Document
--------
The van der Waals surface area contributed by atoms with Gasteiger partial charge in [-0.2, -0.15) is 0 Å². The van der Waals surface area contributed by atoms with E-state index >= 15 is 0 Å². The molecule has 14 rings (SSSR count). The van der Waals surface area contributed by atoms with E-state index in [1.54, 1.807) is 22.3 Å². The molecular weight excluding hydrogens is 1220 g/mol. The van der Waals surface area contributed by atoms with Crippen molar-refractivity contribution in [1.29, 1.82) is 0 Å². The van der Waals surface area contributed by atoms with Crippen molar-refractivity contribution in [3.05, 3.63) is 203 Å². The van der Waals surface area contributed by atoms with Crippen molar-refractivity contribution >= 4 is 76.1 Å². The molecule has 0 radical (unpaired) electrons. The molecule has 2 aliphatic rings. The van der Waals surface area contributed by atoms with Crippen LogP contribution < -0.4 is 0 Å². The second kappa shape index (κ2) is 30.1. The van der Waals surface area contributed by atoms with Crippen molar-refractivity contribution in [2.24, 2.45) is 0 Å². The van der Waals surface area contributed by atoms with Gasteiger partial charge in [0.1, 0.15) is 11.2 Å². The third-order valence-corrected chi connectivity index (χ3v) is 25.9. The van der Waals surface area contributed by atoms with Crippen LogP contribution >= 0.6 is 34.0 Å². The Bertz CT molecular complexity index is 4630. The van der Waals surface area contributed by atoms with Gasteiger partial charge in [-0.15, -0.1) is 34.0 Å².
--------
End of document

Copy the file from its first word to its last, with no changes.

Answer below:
The van der Waals surface area contributed by atoms with Gasteiger partial charge in [-0.2, -0.15) is 0 Å². The van der Waals surface area contributed by atoms with E-state index >= 15 is 0 Å². The molecule has 14 rings (SSSR count). The van der Waals surface area contributed by atoms with E-state index in [1.54, 1.807) is 22.3 Å². The molecular weight excluding hydrogens is 1220 g/mol. The van der Waals surface area contributed by atoms with Crippen molar-refractivity contribution in [1.29, 1.82) is 0 Å². The van der Waals surface area contributed by atoms with Crippen molar-refractivity contribution in [3.05, 3.63) is 203 Å². The van der Waals surface area contributed by atoms with Crippen molar-refractivity contribution >= 4 is 76.1 Å². The molecule has 0 radical (unpaired) electrons. The molecule has 2 aliphatic rings. The van der Waals surface area contributed by atoms with Crippen LogP contribution < -0.4 is 0 Å². The second kappa shape index (κ2) is 30.1. The van der Waals surface area contributed by atoms with Crippen molar-refractivity contribution in [2.24, 2.45) is 0 Å². The van der Waals surface area contributed by atoms with Gasteiger partial charge in [0.1, 0.15) is 11.2 Å². The third-order valence-corrected chi connectivity index (χ3v) is 25.9. The van der Waals surface area contributed by atoms with Crippen LogP contribution >= 0.6 is 34.0 Å². The Bertz CT molecular complexity index is 4630. The van der Waals surface area contributed by atoms with Gasteiger partial charge in [-0.15, -0.1) is 34.0 Å².